NR: I don’t have a Twitter or a Facebook, or anything like that. I think any branding for me is band-related. It’s really weird to get used to the exposure, because I am a naturally introverted person, and I’m not exactly social. Occasionally I can get comfortable enough to talk, but I spend a lot of my days not talking, especially when I’m at home and not on tour. I don’t ever talk on the phone or anything like that. It’s interesting to feel the pressure of having to be outgoing, because I think in general, as a human being, I’m pessimistic and introverted. But, it’s cool, because it’s a whole different side of me, and I impress myself. Even at times when I think that there’s no possible way that I can be engaging, I’ll suddenly pull it out and impress myself. I’m probably only impressing myself and not those around me, though. Even though I’m introverted, I’m not a dick. I don’t ever want to be seen as a dick. I might just be slightly off.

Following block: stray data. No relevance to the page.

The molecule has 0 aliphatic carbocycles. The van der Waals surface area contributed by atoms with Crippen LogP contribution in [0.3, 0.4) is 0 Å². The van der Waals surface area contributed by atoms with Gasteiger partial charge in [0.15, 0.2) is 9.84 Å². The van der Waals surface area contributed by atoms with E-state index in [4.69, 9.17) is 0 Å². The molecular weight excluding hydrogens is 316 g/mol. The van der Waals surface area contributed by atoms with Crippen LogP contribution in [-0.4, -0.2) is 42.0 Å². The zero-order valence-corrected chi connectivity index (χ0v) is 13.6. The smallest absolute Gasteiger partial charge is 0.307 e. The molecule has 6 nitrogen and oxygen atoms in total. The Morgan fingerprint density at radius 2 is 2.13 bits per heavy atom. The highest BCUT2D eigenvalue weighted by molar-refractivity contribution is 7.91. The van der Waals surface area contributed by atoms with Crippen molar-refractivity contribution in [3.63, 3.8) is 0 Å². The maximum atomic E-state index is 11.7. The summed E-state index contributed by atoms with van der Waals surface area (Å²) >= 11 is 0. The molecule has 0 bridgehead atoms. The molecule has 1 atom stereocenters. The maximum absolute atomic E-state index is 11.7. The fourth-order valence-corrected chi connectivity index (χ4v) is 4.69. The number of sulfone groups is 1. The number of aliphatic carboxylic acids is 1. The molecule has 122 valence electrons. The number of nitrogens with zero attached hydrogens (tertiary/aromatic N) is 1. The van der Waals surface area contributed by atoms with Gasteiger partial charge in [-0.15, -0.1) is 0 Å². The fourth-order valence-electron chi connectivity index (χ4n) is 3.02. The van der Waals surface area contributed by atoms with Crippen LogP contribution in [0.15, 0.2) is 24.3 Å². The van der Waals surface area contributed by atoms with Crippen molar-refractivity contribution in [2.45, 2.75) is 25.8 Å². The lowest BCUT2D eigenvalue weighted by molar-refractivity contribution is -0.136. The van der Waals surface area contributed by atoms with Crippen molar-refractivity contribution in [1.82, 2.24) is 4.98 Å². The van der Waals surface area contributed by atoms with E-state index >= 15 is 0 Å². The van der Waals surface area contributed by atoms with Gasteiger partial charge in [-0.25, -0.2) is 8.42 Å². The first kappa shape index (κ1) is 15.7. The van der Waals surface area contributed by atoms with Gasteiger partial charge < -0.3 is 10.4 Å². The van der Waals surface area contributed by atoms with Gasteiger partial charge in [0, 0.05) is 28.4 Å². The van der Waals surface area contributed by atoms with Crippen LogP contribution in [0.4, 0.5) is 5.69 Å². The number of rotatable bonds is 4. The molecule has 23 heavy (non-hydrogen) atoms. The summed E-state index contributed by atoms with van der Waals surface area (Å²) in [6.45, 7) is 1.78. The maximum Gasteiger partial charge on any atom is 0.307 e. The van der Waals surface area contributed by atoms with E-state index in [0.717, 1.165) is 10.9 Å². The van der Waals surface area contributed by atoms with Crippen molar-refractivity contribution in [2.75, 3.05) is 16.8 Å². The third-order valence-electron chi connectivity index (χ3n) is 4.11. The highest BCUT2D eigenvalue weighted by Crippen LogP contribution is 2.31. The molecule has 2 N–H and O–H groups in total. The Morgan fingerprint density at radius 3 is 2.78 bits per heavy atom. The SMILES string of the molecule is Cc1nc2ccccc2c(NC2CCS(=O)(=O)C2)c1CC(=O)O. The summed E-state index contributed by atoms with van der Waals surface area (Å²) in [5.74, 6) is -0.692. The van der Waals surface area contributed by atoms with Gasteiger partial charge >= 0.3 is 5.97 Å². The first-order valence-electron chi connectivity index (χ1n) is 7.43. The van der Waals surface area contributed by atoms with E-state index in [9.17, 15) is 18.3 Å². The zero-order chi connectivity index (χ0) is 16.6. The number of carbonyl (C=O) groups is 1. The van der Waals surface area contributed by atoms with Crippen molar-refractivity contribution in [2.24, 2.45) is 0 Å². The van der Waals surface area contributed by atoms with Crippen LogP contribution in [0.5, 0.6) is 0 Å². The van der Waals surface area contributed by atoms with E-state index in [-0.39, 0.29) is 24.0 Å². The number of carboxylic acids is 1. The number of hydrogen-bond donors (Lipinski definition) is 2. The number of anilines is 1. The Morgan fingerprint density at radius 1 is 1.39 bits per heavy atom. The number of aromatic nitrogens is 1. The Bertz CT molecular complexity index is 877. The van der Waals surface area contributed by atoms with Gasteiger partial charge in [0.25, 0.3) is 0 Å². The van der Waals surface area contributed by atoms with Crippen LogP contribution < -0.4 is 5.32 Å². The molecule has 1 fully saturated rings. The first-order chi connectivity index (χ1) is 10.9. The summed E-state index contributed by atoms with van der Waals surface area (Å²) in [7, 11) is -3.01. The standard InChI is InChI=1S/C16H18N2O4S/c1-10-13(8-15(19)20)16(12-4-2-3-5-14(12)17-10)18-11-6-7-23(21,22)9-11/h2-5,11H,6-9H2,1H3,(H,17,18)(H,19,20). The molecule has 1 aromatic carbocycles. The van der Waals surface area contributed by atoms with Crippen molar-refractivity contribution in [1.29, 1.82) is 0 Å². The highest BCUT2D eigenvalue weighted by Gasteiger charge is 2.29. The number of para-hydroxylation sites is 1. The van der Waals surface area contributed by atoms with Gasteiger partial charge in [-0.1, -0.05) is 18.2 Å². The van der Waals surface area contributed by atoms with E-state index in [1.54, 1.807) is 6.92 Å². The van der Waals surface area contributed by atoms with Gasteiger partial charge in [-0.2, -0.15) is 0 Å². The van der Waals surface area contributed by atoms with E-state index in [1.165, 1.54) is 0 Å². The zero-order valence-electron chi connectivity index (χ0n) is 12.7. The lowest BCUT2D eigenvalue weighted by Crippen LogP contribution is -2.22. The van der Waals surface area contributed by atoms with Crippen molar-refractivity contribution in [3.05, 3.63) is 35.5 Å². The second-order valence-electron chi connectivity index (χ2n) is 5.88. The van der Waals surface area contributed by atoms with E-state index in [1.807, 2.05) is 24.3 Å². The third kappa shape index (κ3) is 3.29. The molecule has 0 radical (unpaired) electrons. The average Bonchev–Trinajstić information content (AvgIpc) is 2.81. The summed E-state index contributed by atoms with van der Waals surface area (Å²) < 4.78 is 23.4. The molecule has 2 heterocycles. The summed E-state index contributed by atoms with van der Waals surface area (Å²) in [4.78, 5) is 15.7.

AVC: Well, you’ll probably never be LMFAO, out there flashing your ass.

NR: [Laughs.] I don’t know, man. Give me some time. Flashing ass sounds so intriguing, like the key to superstardom.


AVC: There was a three-year gap between Aim And Ignite and Some Nights. Did you take that time to find your new muse, and the sound that was going to inspire you for the new record? Hip-hop production seems to have played a big part in shaping the sound.